Imaging Oyster Restoration Reefs
Published: December 13, 2023
SRA/SERC Team Captures Stunning Images Of Severn River Oysters
Thanks to a novel program that uses GoPro cameras to study oysters on our restoration reefs, we now have a series of stunning visuals of life on several oyster bars in the Severn River.
Thanks to a team of SRA volunteers who sallied out on our research vessel, Sea Girl, on cold November and December days, we were able to capture videos revealing a mix of healthy young oysters on the Wade, Weems Upper, Traces Hollow and Chinks Pt. oyster bars.
Thanks to cold water temperatures at this time of year, there is no algae activity to muddy the views, so you can clearly study the habitat that oyster reefs provide.
In the videos, you can see not only oysters, but also barnacles, sea sprouts, fish, mud crabs and even some horned pondweed underwater grass. Clarity is so good in cold water that we even captured an image of the river bottom at 9.5 meters depth next to the Jonas Green fishing pier!
Check out these fabulous screenshots from the videos at depths of 3 to 5.4 meters. Below on the left, oysters and barnacles on Weems Upper. In the middle, oysters on the Wade Reef and on the right, a field of oysters on the Traces Hollow reef.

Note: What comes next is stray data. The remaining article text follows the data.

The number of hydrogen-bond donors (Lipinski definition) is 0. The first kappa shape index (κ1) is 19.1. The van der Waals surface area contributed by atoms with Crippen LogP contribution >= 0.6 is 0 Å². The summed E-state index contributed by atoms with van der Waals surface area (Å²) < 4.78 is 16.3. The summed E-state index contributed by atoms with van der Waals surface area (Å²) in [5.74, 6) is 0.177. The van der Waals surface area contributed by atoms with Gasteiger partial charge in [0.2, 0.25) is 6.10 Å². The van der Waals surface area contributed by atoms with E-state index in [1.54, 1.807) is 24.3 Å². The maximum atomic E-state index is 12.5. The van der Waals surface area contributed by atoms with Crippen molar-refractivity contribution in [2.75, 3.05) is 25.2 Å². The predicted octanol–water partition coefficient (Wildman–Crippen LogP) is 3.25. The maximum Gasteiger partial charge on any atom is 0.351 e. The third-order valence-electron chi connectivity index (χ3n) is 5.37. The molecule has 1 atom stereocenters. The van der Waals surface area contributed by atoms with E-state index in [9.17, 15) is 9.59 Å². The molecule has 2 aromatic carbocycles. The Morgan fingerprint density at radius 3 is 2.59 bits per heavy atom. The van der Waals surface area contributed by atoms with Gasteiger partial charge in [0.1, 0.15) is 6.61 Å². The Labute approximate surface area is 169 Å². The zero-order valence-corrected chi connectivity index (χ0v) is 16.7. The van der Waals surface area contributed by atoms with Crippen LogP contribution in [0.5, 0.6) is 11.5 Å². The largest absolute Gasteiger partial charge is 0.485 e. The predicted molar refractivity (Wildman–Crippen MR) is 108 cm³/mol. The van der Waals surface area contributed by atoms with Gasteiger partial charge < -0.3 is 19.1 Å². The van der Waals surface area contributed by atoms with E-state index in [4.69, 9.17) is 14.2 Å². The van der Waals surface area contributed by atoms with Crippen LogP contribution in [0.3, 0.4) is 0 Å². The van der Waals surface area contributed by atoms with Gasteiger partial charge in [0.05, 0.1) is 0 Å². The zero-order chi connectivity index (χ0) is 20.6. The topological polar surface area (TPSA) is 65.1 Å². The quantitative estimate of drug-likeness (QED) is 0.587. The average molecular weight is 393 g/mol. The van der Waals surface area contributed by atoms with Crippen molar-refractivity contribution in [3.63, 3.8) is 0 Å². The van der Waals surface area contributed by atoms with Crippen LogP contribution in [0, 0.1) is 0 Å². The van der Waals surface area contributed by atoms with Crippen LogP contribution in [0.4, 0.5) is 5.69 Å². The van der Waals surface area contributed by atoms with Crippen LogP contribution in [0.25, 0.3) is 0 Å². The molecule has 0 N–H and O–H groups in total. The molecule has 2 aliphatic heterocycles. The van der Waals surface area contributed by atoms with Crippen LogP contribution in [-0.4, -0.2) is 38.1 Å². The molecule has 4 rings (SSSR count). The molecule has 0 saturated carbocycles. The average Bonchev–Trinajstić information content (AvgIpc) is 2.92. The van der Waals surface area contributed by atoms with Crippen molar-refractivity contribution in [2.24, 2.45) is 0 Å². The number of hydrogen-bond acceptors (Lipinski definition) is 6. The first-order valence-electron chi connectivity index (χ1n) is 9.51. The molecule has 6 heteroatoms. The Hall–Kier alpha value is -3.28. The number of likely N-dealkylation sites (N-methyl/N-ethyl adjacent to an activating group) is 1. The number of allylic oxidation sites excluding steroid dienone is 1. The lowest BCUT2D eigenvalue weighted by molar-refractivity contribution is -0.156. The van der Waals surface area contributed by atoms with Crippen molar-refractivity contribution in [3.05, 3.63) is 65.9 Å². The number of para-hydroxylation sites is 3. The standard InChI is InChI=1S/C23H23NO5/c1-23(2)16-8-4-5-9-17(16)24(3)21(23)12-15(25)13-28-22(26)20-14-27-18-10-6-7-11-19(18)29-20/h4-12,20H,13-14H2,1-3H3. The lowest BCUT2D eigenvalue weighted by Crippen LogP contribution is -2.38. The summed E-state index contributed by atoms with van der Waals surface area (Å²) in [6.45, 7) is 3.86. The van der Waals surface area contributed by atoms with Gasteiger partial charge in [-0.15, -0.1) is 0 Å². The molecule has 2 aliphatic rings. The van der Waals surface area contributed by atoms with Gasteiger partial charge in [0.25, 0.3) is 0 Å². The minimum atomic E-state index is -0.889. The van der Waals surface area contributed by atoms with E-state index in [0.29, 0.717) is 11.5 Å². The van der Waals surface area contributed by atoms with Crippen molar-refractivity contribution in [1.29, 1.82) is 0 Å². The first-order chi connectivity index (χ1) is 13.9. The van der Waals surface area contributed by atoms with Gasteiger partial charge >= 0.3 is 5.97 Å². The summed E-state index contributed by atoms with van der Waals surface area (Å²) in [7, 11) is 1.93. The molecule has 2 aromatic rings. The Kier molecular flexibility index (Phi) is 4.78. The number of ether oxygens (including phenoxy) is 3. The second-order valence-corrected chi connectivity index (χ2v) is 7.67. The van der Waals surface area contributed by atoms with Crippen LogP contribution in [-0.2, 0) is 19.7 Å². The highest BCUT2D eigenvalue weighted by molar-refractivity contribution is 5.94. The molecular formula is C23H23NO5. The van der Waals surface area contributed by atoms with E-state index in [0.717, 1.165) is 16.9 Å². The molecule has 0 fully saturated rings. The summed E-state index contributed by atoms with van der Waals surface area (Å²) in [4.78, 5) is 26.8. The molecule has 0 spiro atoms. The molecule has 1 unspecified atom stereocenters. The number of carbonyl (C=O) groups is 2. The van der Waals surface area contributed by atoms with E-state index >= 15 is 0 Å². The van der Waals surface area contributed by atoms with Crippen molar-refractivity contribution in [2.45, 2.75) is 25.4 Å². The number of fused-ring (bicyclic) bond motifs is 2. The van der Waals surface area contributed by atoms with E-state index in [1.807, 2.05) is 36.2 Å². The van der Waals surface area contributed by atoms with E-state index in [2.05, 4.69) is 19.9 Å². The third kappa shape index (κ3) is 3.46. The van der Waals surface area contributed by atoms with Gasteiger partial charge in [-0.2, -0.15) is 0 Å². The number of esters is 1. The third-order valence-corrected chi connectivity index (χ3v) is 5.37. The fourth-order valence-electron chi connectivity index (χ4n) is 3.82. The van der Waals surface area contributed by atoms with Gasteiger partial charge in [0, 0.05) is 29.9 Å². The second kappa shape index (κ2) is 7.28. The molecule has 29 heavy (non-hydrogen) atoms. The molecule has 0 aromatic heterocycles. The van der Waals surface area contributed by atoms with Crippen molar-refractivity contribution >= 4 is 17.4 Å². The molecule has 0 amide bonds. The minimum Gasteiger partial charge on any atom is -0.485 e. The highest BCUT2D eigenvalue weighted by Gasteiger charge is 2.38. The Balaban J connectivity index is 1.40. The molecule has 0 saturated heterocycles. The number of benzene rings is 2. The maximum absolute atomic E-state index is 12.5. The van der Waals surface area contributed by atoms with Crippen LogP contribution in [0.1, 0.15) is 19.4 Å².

To create these images, SRA was one of several river groups partnering with the Smithsonian Environmental Research Center (SERC) oyster reef monitoring project. Our teams used a GoPro camera array that is lowered onto an oyster reef to record two-minute videos.
Here’s our Chesapeake Conservation Climate Corps intern, Grace, managing the GoPro camera array in November (image at left), and volunteer, Brendan, deploying the array in December (image at right).
The SERC GoPro project produces videos so researchers can see the reefs in action so they can assess the structure of oyster reefs and the habitat that reefs provide for various organisms that live on the reefs.
Surprise! Underwater Grass sprouting!
Some more cool news – we spotted some Horned Pondweed sprouting in a couple of places (see image below). This was a surprise because horned pondweed is normally considered a “spring” grass that reveals itself in early March.
And, another surprise – this small patch of horned pondweed was found in an area where we’ve never noticed underwater grasses before – at the foot of the USNA Bridge.
SERC scientist Anna Davis explains that the goal of her program “is to put GoPro cameras into the hands of community volunteers to get eyes on these restored reefs. Not only does the project benefit the community, it also benefits science. Having the participation of volunteers allows for us to get eyes on a greater number of reefs than one lab could accomplish.”
Let’s give three cheers to our volunteers who braved the chilly, but sunny, days to obtain these videos.
To view a slideshow of our oyster monitoring team, click HERE
Special thanks to all our volunteers who made these videos possible: Kathryn, Jason, Grace, Emi, Brendan, Dan, Karen.
Photos: Karen Guay
For more information, contact SRA’s Project Officer Tom Guay at email@example.com